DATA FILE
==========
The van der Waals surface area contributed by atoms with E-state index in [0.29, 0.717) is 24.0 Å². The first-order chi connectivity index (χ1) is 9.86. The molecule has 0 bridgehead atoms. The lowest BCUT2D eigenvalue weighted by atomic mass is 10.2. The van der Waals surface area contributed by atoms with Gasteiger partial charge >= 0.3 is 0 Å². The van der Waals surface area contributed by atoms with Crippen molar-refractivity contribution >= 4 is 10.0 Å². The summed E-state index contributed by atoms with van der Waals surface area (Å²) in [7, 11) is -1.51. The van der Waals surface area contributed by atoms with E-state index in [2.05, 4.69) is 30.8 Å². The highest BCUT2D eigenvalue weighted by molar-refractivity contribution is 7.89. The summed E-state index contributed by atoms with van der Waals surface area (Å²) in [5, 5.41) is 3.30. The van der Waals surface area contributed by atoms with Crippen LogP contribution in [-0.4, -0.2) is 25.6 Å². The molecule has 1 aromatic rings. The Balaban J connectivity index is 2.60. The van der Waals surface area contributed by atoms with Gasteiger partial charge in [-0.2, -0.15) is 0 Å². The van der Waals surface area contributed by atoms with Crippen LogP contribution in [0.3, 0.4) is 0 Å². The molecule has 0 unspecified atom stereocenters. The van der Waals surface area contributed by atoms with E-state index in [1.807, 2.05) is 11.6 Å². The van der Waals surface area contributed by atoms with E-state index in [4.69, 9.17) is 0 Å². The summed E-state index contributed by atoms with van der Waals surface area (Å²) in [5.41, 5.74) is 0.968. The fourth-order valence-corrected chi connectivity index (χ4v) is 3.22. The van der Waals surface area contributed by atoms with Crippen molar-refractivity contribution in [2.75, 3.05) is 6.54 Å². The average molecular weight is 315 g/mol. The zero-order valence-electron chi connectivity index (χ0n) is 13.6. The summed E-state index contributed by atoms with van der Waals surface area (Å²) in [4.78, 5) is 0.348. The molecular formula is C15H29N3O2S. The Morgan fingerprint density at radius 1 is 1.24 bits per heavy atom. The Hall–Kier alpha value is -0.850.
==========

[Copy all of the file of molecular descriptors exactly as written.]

The van der Waals surface area contributed by atoms with E-state index in [0.29, 0.717) is 24.0 Å². The first-order chi connectivity index (χ1) is 9.86. The molecule has 0 bridgehead atoms. The lowest BCUT2D eigenvalue weighted by atomic mass is 10.2. The van der Waals surface area contributed by atoms with Gasteiger partial charge >= 0.3 is 0 Å². The van der Waals surface area contributed by atoms with Crippen molar-refractivity contribution >= 4 is 10.0 Å². The summed E-state index contributed by atoms with van der Waals surface area (Å²) in [7, 11) is -1.51. The van der Waals surface area contributed by atoms with E-state index in [2.05, 4.69) is 30.8 Å². The highest BCUT2D eigenvalue weighted by molar-refractivity contribution is 7.89. The summed E-state index contributed by atoms with van der Waals surface area (Å²) in [5, 5.41) is 3.30. The van der Waals surface area contributed by atoms with Crippen LogP contribution in [-0.4, -0.2) is 25.6 Å². The molecule has 1 aromatic rings. The Balaban J connectivity index is 2.60. The van der Waals surface area contributed by atoms with Gasteiger partial charge in [-0.2, -0.15) is 0 Å². The van der Waals surface area contributed by atoms with Crippen LogP contribution in [0.3, 0.4) is 0 Å². The molecule has 0 unspecified atom stereocenters. The van der Waals surface area contributed by atoms with E-state index in [1.807, 2.05) is 11.6 Å². The van der Waals surface area contributed by atoms with E-state index in [4.69, 9.17) is 0 Å². The summed E-state index contributed by atoms with van der Waals surface area (Å²) in [5.41, 5.74) is 0.968. The fourth-order valence-corrected chi connectivity index (χ4v) is 3.22. The van der Waals surface area contributed by atoms with Crippen molar-refractivity contribution in [2.75, 3.05) is 6.54 Å². The average molecular weight is 315 g/mol. The zero-order valence-electron chi connectivity index (χ0n) is 13.6. The summed E-state index contributed by atoms with van der Waals surface area (Å²) in [4.78, 5) is 0.348. The molecular formula is C15H29N3O2S. The Morgan fingerprint density at radius 1 is 1.24 bits per heavy atom. The Hall–Kier alpha value is -0.850.